I'm an EE with almost 30 years' experience and I just looked up the same thing a couple years ago because zig-zags are used extensively in wind farms (for now anyway, not really required anymore). I used them over the years but just assumed they worked. Take the standard WYE phasor diagram with a-phase at zero degrees and divide each phasor in two. The part attached to the origin is the positive sequence.
The second part of the phasor has the polarity reversed and is the negative sequence component. a-positive is connected to c-negative, b-positive to a-negative, and c-positive to b-negative. If you do the math you will see these symmetrical components add up to zero. That is, the positive and negative are cancelling each other out.
The zero sequence is the only component that can flow from the phase terminals to the neutral. When attached to an ungrounded system and the neutral attached to ground the zig-zag becomes the artificial grounding device. The major benefit is controlling ground fault levels.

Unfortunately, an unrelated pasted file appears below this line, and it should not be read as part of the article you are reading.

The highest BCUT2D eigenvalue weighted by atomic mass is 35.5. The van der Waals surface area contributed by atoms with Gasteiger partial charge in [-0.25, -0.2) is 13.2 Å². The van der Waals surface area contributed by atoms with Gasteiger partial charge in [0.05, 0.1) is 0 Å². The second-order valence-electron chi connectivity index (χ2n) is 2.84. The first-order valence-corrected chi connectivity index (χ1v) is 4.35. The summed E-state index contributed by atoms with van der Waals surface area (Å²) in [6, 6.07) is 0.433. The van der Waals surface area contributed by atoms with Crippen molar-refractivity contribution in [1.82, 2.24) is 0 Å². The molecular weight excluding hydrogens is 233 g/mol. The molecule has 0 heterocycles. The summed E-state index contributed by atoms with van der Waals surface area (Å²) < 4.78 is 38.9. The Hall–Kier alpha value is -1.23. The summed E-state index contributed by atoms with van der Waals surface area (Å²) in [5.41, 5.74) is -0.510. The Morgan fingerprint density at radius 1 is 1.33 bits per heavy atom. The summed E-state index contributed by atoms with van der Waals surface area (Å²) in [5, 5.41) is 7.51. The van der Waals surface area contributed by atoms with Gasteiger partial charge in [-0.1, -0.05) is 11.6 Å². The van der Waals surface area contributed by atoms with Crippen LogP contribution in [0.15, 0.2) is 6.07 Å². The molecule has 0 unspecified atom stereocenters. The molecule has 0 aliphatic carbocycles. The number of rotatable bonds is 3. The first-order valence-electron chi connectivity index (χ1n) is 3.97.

This system with a neutral grounding resistor is used in mining for that purpose. Sizing the resistor is a discussion for another day. When implemented with the auxiliary devices, the single controlled ground point provides a level of safety, allows for selective feeder relay tripping, and makes finding the ground fault much faster. Note, fuses are not useful for ground fault protection in these schemes.
For practical purposes, the zig-zag transformer winding is a wye winding split at an intermediate point (usually the middle voltage-wise) to provide two benefits: harmonic mitigation and very specific phase control. The neutral is achieved the same way as on any wye winding but above description of the benefit is spot on.
In mining we size the NGR in conjunction with the transformer impedance to limit voltage on the frames of the equipment. Commercial sizing is a bit more complicated but there are a couple of IEEE standards about it.